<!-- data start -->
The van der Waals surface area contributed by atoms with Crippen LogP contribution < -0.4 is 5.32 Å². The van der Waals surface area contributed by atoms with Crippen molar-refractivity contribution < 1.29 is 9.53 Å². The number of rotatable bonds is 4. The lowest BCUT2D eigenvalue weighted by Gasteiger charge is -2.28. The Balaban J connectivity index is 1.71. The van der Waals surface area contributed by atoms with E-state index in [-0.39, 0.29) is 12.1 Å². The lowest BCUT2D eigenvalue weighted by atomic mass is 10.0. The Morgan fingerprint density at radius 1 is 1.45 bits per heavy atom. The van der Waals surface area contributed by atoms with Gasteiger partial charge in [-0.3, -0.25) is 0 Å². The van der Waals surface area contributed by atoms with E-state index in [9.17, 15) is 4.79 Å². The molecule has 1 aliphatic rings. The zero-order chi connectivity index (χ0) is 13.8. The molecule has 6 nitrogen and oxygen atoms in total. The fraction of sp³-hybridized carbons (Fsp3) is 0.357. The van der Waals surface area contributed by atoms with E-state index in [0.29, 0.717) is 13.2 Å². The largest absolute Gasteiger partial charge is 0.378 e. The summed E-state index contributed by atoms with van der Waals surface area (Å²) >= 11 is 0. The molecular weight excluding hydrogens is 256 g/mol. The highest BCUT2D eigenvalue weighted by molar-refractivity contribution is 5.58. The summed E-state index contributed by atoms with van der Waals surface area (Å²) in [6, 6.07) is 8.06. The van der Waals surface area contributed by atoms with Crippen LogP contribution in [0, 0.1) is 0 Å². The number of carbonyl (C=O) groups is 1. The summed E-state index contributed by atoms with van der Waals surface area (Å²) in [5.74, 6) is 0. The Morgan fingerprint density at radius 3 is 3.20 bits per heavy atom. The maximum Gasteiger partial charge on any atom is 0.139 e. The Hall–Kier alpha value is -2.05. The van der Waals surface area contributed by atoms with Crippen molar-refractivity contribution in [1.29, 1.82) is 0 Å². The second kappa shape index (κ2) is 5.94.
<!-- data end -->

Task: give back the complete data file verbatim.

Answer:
The van der Waals surface area contributed by atoms with Crippen LogP contribution < -0.4 is 5.32 Å². The van der Waals surface area contributed by atoms with Crippen molar-refractivity contribution < 1.29 is 9.53 Å². The number of rotatable bonds is 4. The lowest BCUT2D eigenvalue weighted by Gasteiger charge is -2.28. The Balaban J connectivity index is 1.71. The van der Waals surface area contributed by atoms with E-state index in [-0.39, 0.29) is 12.1 Å². The lowest BCUT2D eigenvalue weighted by atomic mass is 10.0. The Morgan fingerprint density at radius 1 is 1.45 bits per heavy atom. The van der Waals surface area contributed by atoms with Gasteiger partial charge in [-0.3, -0.25) is 0 Å². The van der Waals surface area contributed by atoms with E-state index in [9.17, 15) is 4.79 Å². The molecule has 1 aliphatic rings. The zero-order chi connectivity index (χ0) is 13.8. The molecule has 6 nitrogen and oxygen atoms in total. The fraction of sp³-hybridized carbons (Fsp3) is 0.357. The van der Waals surface area contributed by atoms with E-state index in [0.29, 0.717) is 13.2 Å². The largest absolute Gasteiger partial charge is 0.378 e. The summed E-state index contributed by atoms with van der Waals surface area (Å²) >= 11 is 0. The molecular weight excluding hydrogens is 256 g/mol. The highest BCUT2D eigenvalue weighted by molar-refractivity contribution is 5.58. The summed E-state index contributed by atoms with van der Waals surface area (Å²) in [6, 6.07) is 8.06. The van der Waals surface area contributed by atoms with Crippen LogP contribution in [0, 0.1) is 0 Å². The number of carbonyl (C=O) groups is 1. The summed E-state index contributed by atoms with van der Waals surface area (Å²) in [5.74, 6) is 0. The Morgan fingerprint density at radius 3 is 3.20 bits per heavy atom. The maximum Gasteiger partial charge on any atom is 0.139 e. The Hall–Kier alpha value is -2.05. The van der Waals surface area contributed by atoms with Crippen molar-refractivity contribution in [1.29, 1.82) is 0 Å². The second kappa shape index (κ2) is 5.94.